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Stop Calling it Porn! Flickr's new campaign tackles photography censorship

Flickr Stop Calling it Porn

In an effort to de-stigmatize images that might otherwise be considered risqué or lewd, Flickr is taking the approach to allow its users to upload content under moderate and restricted categories that other platforms have banned. 

Uploading even the most subtle of boudoir images can have its risks on social platforms, particularly Instagram, with photographers and content creators facing fears of deletion and banned accounts when doing so. 

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Almost every online photography community has measures in place to protect users from seeing content that could be derived as harmful, offensive, inappropriate or not safe for work (NSFW). While safeguarding content online is an extremely important thing, sometimes harmless images of subjects showing a bit too much shoulder can result in the photographer and subject alike being cautioned or banned from social platforms. 

This appears to happen most frequently on Instagram and Tiktok, with creators having their content removed and accounts taken down over what an algorithm deems as a conflict of terms. In the photographic community, boudoir images and those of a more taboo nature are often regarded not as being vulgar, but as a form of fine art. Tasteful nude images have been accepted in society and famous paintings for thousands of years, so why not on social media? 

Female bodies in particular are often more subject to shame, with Instagram users having to blur out their nipples to ensure that content remains on the platform – sparking movements such as 'Free the Nipple' whereby the absurdity is highlighted that male nipples are considered appropriate (both in public and on social platforms) whereas female nipples are not. This alone is a huge issue, and a campaign that many celebrities have gotten involved with, but that's a separate article. 

The important factor here is that Flickr has taken censorship into its own hands, and is allowing its Pro users to upload and post filtered content that falls into moderate and restricted categories, in an attempt to celebrate these works while also shielding them from communities of Flickr users who do not share this passion. 

Flickr's community and social features (Image credit: Flickr)
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"From now on, photographers are encouraged to discover, share, and interact with photography without fear of removal [and will have] a safe place online to interact with one another, share mutual interests, and put their art into the world without the fear of it being removed or them being banned entirely from the communities they’re a part of" says Flickr.

A Flickr Pro account, which starts at $8.25 / £6.99 monthly, or $72 / £60 annually, will enable photographers to post otherwise-restricted content to their photostreams, along with the added benefit of unlimited photo uploads (free users are limited to only 1,000 uploads).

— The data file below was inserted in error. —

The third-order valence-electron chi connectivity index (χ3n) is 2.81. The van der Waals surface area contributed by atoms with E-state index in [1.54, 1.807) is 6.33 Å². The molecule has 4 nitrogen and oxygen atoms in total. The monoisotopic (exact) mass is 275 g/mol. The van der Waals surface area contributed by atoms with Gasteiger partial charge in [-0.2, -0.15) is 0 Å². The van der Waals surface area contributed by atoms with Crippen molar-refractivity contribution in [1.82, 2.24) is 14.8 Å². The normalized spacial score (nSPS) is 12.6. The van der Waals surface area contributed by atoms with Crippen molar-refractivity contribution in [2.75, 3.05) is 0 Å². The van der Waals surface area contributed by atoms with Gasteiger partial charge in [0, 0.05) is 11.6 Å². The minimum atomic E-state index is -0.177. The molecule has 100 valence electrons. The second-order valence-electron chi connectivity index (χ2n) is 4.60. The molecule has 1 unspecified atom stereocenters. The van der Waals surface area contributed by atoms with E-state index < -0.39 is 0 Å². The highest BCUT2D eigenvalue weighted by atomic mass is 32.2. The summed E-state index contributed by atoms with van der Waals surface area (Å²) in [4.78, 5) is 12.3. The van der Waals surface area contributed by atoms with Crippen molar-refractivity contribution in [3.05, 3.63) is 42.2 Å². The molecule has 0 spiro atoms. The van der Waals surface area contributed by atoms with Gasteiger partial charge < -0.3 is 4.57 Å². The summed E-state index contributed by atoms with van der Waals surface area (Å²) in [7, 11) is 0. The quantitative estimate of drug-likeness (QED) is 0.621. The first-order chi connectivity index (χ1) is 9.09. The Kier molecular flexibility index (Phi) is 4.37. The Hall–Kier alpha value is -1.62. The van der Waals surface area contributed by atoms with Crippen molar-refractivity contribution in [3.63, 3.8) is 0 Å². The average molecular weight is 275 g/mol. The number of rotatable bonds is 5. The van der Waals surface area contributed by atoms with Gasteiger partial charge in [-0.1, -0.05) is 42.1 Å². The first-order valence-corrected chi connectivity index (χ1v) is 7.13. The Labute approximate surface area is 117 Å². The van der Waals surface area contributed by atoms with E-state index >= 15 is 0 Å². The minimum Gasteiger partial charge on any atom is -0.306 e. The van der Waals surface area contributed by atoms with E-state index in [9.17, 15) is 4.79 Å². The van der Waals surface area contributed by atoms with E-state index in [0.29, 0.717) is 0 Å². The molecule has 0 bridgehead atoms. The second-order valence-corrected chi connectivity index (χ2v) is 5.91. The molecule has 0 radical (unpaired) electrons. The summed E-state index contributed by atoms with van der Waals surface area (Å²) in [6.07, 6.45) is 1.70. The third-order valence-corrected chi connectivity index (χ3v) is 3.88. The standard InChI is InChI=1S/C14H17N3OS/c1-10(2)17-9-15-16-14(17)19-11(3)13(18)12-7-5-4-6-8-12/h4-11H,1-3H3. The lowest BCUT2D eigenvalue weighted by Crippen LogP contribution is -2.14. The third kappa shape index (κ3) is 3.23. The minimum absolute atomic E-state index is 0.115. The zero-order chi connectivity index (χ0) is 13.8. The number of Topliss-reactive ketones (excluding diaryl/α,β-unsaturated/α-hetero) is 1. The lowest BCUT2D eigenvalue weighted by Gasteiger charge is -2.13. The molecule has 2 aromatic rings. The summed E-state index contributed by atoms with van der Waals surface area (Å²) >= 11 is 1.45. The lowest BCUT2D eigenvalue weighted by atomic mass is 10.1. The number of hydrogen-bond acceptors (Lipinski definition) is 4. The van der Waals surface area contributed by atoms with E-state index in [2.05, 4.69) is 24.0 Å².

"This move will enable more photographers to practice their craft fully," says Don MacAskill, CEO of Flickr. "To us, that means they're not just creating photography that can only live on their camera, but that they also have a home and a community to share those photographs with."

Content considered to be moderate or restricted per Flickr’s community guidelines is now exclusively part of its Pro membership features, and the company has chosen the specific terms 'moderate' and 'restricted' to separate the art from other ambiguous, negative, and catchall terms. It reassures that Flickr's millions of users and communities will be safer and more inclusive, no matter what their focus is. 

"By asking members with this type of content to subscribe to Flickr Pro, we can devote more resources to ensuring that their communities remain safe and well-regulated,” adds MacAskill.

Good for Flickr! Whatever your standpoint may be on wishing to view explicit images on a photography platform, this move feels like a win-win situation for all Flickr users as it appears to be clamping down on filtered content slipping through the gaps, as well as sharing it with the communities who do wish to see this form of work.

Read more:

Best lens for portraits
(opens in new tab)Best Canon portrait lenses
(opens in new tab)Fine art nude photography: tips and techniques
(opens in new tab)Boudoir photography tips for images which are classy and creative  (opens in new tab)

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Beth Nicholls
Staff Writer

A staff writer for Digital Camera World, Beth has an extensive background in various elements of technology with five years of experience working as a tester and sales assistant for CeX. After completing a degree in Music Journalism, followed by obtaining a Master's degree in Photography awarded by the University of Brighton, she spends her time outside of DCW as a freelance photographer specialising in live music events and band press shots under the alias 'bethshootsbands'.